That feeds into a balance sheet stocked full of cash and a business that it’s hard not to be impressed by. But you’ll have to pay a pretty penny to join the party with the group trading on a price to earnings ratio of 47.5, well above its long-term average. That’s high enough that any unwelcome surprises won’t go down well.

    There’s also always the possibility that this is as good as it gets for both chips and gaming. That adds an element of risk investors will need to consider carefully.



    Broad chip exposure

    Broadcom offers a slightly different avenue into the semi space than some of its peers. With a focus on less jazzy end markets that make our everyday lives tick over, like mobile phones and broadband. The diversified end markets mean the group isn’t as tied to the success of any one industry as some of its peers, which is a positive.

    Further diversification has also come over the last few years, with the group expanding away from chips. Big acquisitions like the $10.7bn to take control of cyber security business Symantec have pushed the group into the Infrastructure Software space.

    Revenue by segment ($millions)

    Source: Broadcom annual report (fiscal year 2021).

    Those acquisitions have helped support steady margin growth since 2017 – gross margins currently sit just shy of 75%. Expanding into new areas doesn’t often work and comes with a lot of execution risk. But credit to management at Broadcom, they’ve picked good targets and integrated well.

    But a business can’t rely on acquisitions to grow forever. Organic growth is preferable. For semiconductor businesses, this comes from creating new chips and needs large spending in research & development (R&D).

    It’s encouraging to see Broadcom continue to invest in building out organically, R&D as a portion of revenue came in at a healthy 17.7% last year.

    Spending brings us nicely on to the balance sheet, which carries a little more debt than we’d like because of the acquisitions. Net debt stands around $29bn, which is considerably higher than most peers and over three times operating profit. That’s not a deal breaker, but we’d like to see that come down sooner rather than later.

    Broadcom’s diverse footprint has a lot going for it and offers something different to the broader sector. Plus, there’s a prospective dividend yield of 2.6% on offer, with the group growing its dividend each of the past 11 years – though no dividend is ever guaranteed.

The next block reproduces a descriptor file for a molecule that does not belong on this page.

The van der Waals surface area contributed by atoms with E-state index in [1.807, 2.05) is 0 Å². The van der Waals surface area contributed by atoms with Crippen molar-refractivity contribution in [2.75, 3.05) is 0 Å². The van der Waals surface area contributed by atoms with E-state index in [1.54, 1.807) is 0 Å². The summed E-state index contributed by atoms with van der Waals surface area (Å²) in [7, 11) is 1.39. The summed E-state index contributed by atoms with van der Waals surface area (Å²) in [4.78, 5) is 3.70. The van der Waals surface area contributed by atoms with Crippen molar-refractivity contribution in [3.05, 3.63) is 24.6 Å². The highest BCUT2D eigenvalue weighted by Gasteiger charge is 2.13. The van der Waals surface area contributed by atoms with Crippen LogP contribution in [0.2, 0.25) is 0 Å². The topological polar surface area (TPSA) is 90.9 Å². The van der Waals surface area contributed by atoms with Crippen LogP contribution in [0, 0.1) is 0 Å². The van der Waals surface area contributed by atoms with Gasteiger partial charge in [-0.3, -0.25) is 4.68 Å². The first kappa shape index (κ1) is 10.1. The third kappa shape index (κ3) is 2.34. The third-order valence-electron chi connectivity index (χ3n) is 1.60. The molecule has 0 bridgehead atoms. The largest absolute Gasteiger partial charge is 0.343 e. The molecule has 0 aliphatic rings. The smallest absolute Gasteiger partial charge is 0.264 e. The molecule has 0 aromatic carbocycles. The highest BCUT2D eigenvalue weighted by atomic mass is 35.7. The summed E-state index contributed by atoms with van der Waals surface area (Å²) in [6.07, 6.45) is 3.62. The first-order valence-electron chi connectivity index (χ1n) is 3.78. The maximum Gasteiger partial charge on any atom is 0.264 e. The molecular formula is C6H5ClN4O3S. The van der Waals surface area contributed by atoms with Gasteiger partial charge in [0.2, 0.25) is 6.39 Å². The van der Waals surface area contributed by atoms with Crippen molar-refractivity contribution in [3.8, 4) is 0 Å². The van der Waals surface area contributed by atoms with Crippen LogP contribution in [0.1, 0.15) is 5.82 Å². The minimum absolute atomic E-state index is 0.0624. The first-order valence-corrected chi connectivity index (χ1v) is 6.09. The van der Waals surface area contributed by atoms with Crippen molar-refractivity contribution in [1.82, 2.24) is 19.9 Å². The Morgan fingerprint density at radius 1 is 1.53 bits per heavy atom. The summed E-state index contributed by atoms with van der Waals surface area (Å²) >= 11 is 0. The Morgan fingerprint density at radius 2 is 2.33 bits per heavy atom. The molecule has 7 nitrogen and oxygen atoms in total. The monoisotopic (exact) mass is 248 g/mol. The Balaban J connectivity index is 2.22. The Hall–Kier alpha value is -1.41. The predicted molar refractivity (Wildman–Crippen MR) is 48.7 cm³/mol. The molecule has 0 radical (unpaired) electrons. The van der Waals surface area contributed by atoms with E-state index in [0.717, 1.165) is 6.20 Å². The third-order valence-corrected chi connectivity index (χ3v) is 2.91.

The positive outlook and surge in demand for chips means the valuation has risen recently. It now trades on a price to earnings ratio a touch north of 17. That’s above the long-term average, so pressure to keep delivering consistent growth is mounting.


    Unless otherwise stated estimates, including prospective yields, are a consensus of analyst forecasts provided by Refinitiv. These estimates are not a reliable indicator of future performance. Yields are variable and not guaranteed. Past performance is not a guide to the future. Investments rise and fall in value so investors could make a loss.

    This article is not advice or a recommendation to buy, sell or hold any investment. No view is given on the present or future value or price of any investment, and investors should form their own view on any proposed investment. This article has not been prepared in accordance with legal requirements designed to promote the independence of investment research and is considered a marketing communication. Non-independent research is not subject to FCA rules prohibiting dealing ahead of research, however HL has put controls in place (including dealing restrictions, physical and information barriers) to manage potential conflicts of interest presented by such dealing. Please see our full non-independent research disclosure for more information.

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      Important notes

      This article isn’t personal advice. If you’re not sure whether an investment is right for you please seek advice. If you choose to invest the value of your investment will rise and fall, so you could get back less than you put in.